What is Asbestos?


asbestos lung cancerAsbestos is a mineral that can be found in the ground at various places throughout the earth.  This mineral is very different from other rocks. For example, it is made of fibers and it is almost impossible to set on fire.  These qualities has made it very popular throughout the ages.

History of Asbestos

Asbestos was used by ancient peoples including the Egyptians, Greeks and Romans. It is believed that Romans wove asbestos fibers into tablecloths and napkins that could be cleaned by just throwing them into a fire.

How Dangerous is Asbestos?

According to statistics, one person dies of cancer every hour who has been exposed to asbestos while at work.  It is also estimated that over 190,000 wives and children of asbestos workers will get sick from being exposed to asbestos from their husband’s or father’s dirty work clothes.

What Are the Types of Asbestos?

There are three main types:

Chrysotile – the most widely used types of asbestos fibers. Chrysotile fibers are white and flexible.

Tremolite – the fibers are very sharp and range in color from milky white to a dark green. They are sharp fibers that are easy to inhale and ingest, making them one of the most dangerous kinds of asbestos.

Amosite – after chrysotile asbestos, amosite is the second most common type of asbestos found in buildings and different products.

What Occupations often had asbestos exposure?

Many people working in industrial occupations had asbestos exposure.  For example, if you worked in any of these places before the late 1970’s you may have been exposed to asbestos:

  • Factory/manufacturing
  • Refinery
  • Chemical plants
  • Paper mills
  • Shipyards
  • Steel mills

What Products Contained Asbestos?

Asbestos can be found in many places and products manufactured up to the late 1970’s and sometimes beyond.  Here are some examples:

  • Sprayed coatings on ceilings, walls, beams and columns
  • Asbestos cement water tank
  • Insulation
  • Lagging on boilers and pipes
  • Ceiling tiles
  • Fire doors
  • Asbestos rope seals, gaskets and paper
  • Vinyl floor tiles
  • Boilers
  • Textured decorating coatings on walls and ceilings
  • Roofs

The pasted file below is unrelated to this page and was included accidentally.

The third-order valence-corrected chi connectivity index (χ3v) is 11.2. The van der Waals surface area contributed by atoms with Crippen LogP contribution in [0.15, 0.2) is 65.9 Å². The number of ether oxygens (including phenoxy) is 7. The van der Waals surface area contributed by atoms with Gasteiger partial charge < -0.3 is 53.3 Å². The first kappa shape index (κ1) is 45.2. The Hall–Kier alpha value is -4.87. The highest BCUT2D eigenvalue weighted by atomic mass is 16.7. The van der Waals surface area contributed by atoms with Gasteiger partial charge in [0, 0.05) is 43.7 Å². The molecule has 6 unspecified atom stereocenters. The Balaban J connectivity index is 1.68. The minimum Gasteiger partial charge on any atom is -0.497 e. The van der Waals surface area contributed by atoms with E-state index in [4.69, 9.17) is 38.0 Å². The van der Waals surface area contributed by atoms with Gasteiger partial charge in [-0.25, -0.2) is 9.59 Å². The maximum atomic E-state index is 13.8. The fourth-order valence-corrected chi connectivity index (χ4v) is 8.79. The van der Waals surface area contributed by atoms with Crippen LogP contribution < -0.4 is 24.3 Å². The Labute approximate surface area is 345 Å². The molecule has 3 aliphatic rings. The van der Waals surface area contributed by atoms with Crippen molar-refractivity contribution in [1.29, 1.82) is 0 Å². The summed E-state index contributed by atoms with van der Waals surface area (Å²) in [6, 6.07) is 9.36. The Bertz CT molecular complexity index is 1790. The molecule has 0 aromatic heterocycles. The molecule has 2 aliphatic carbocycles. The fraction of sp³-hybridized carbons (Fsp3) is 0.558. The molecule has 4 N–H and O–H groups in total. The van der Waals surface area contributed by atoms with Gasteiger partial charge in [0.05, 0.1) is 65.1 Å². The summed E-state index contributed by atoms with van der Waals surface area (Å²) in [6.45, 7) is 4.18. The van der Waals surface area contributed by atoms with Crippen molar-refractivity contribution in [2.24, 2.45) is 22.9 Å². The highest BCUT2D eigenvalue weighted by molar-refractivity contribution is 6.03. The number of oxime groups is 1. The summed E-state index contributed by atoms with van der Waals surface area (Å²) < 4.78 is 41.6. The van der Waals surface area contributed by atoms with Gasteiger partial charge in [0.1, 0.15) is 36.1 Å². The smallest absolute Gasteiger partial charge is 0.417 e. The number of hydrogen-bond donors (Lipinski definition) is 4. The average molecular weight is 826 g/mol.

• Asbestos cement gutters and downpipes
  • Clutch, brake, and transmission components
  • Conduits for electrical wire
  • Corrosive chemical containers
  • Electric motor components
  • Heat-protective pads
  • Laboratory furniture
  • Paper products
  • Pipes and pipe covering
  • Roofing products
  • Sealants and coatings
  • Insulation products
  • Textiles (including curtains)
  • Caulking and joint compound
  • Ceiling and floor tiles
  • Heat resistant fabrics
  • Insulation used to cover furnaces and hot water and steam pipes
  • Roofing shingles
  • Siding shingles
  • Textured paints and patching compounds used on wall and ceilings
  • Vermiculite in potting soil and Vermiculite home insulation

Does Asbestos Cause Lung Cancer?

Asbestos has been classified as a known human carcinogen (a substance that causes cancer in people) by various governmental and international agencies such as the U.S. Department of Health and Human Services, the EPA, and the International Agency for Research on Cancer. The association between asbestos and lung cancer goes way back to the first report published in 1935.

How Long After Exposure to Asbestos Do Lung Cancer Symptoms Occur?

People who develop asbestos-related diseases like lung cancer may show no signs of illness for a long time after their first exposure to asbestos. Many decades can pass from asbestos exposure to a lung cancer diagnosis.

How Much Asbestos Exposure is Dangerous?

Lung cancer studies have shown that the more asbestos a person is exposed to, the greater their chances of being diagnosed with lung cancer.